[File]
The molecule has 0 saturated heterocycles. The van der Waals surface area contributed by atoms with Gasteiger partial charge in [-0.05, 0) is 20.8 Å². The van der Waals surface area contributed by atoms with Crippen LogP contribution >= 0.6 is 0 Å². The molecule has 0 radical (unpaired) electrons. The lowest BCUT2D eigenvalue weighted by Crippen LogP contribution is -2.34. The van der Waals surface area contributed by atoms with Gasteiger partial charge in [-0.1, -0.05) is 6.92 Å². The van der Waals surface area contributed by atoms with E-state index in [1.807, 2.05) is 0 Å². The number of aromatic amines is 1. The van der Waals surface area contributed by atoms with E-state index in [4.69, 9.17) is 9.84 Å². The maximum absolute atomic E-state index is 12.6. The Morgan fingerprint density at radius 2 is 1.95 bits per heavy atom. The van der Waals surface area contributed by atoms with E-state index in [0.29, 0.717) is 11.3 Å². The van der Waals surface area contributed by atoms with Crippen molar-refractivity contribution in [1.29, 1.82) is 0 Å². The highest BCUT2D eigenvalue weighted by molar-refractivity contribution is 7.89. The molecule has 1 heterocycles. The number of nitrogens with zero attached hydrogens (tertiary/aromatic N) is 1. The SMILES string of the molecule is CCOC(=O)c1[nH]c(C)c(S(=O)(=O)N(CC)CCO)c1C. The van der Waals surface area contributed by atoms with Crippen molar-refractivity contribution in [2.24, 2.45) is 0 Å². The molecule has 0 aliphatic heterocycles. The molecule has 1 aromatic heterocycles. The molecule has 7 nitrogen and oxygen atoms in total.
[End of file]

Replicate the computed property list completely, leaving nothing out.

The molecule has 0 saturated heterocycles. The van der Waals surface area contributed by atoms with Gasteiger partial charge in [-0.05, 0) is 20.8 Å². The van der Waals surface area contributed by atoms with Crippen LogP contribution >= 0.6 is 0 Å². The molecule has 0 radical (unpaired) electrons. The lowest BCUT2D eigenvalue weighted by Crippen LogP contribution is -2.34. The van der Waals surface area contributed by atoms with Gasteiger partial charge in [-0.1, -0.05) is 6.92 Å². The van der Waals surface area contributed by atoms with E-state index in [1.807, 2.05) is 0 Å². The number of aromatic amines is 1. The van der Waals surface area contributed by atoms with E-state index in [4.69, 9.17) is 9.84 Å². The maximum absolute atomic E-state index is 12.6. The Morgan fingerprint density at radius 2 is 1.95 bits per heavy atom. The van der Waals surface area contributed by atoms with E-state index in [0.29, 0.717) is 11.3 Å². The van der Waals surface area contributed by atoms with Crippen molar-refractivity contribution in [1.29, 1.82) is 0 Å². The highest BCUT2D eigenvalue weighted by molar-refractivity contribution is 7.89. The molecule has 1 heterocycles. The number of nitrogens with zero attached hydrogens (tertiary/aromatic N) is 1. The SMILES string of the molecule is CCOC(=O)c1[nH]c(C)c(S(=O)(=O)N(CC)CCO)c1C. The van der Waals surface area contributed by atoms with Crippen molar-refractivity contribution in [2.24, 2.45) is 0 Å². The molecule has 0 aliphatic heterocycles. The molecule has 1 aromatic heterocycles. The molecule has 7 nitrogen and oxygen atoms in total.